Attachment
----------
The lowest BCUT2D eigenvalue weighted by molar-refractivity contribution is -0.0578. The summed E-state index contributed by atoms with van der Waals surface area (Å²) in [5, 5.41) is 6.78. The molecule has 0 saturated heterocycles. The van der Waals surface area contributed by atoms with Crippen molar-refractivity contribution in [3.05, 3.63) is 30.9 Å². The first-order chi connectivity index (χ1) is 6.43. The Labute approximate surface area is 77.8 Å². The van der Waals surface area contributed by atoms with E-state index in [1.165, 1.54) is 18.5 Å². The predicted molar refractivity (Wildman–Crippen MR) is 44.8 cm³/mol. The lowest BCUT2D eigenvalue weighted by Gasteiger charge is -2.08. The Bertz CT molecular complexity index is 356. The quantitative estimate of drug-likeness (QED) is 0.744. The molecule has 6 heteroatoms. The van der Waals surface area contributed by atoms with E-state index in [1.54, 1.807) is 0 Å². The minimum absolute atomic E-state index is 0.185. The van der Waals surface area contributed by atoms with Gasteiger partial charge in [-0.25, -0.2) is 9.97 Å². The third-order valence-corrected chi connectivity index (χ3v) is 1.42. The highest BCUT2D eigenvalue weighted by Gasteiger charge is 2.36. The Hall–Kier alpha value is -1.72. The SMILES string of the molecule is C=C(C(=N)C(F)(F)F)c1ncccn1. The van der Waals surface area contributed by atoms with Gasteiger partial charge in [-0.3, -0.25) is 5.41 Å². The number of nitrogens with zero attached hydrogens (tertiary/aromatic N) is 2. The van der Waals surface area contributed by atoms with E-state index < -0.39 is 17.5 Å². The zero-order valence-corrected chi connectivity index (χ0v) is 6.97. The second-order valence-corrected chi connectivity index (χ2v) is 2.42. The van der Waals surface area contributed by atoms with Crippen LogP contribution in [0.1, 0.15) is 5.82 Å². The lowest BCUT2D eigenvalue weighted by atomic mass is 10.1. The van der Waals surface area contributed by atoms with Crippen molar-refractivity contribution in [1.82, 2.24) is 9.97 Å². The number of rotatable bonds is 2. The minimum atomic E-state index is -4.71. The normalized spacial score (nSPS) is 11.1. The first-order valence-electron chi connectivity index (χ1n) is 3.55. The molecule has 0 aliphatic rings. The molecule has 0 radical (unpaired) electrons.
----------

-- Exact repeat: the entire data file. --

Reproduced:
The lowest BCUT2D eigenvalue weighted by molar-refractivity contribution is -0.0578. The summed E-state index contributed by atoms with van der Waals surface area (Å²) in [5, 5.41) is 6.78. The molecule has 0 saturated heterocycles. The van der Waals surface area contributed by atoms with Crippen molar-refractivity contribution in [3.05, 3.63) is 30.9 Å². The first-order chi connectivity index (χ1) is 6.43. The Labute approximate surface area is 77.8 Å². The van der Waals surface area contributed by atoms with E-state index in [1.165, 1.54) is 18.5 Å². The predicted molar refractivity (Wildman–Crippen MR) is 44.8 cm³/mol. The lowest BCUT2D eigenvalue weighted by Gasteiger charge is -2.08. The Bertz CT molecular complexity index is 356. The quantitative estimate of drug-likeness (QED) is 0.744. The molecule has 6 heteroatoms. The van der Waals surface area contributed by atoms with E-state index in [1.54, 1.807) is 0 Å². The minimum absolute atomic E-state index is 0.185. The van der Waals surface area contributed by atoms with Gasteiger partial charge in [-0.25, -0.2) is 9.97 Å². The third-order valence-corrected chi connectivity index (χ3v) is 1.42. The highest BCUT2D eigenvalue weighted by Gasteiger charge is 2.36. The Hall–Kier alpha value is -1.72. The SMILES string of the molecule is C=C(C(=N)C(F)(F)F)c1ncccn1. The van der Waals surface area contributed by atoms with Gasteiger partial charge in [-0.3, -0.25) is 5.41 Å². The number of nitrogens with zero attached hydrogens (tertiary/aromatic N) is 2. The van der Waals surface area contributed by atoms with E-state index < -0.39 is 17.5 Å². The zero-order valence-corrected chi connectivity index (χ0v) is 6.97. The second-order valence-corrected chi connectivity index (χ2v) is 2.42. The van der Waals surface area contributed by atoms with Crippen LogP contribution in [0.1, 0.15) is 5.82 Å². The lowest BCUT2D eigenvalue weighted by atomic mass is 10.1. The van der Waals surface area contributed by atoms with Crippen molar-refractivity contribution in [1.82, 2.24) is 9.97 Å². The number of rotatable bonds is 2. The minimum atomic E-state index is -4.71. The normalized spacial score (nSPS) is 11.1. The first-order valence-electron chi connectivity index (χ1n) is 3.55. The molecule has 0 aliphatic rings. The molecule has 0 radical (unpaired) electrons.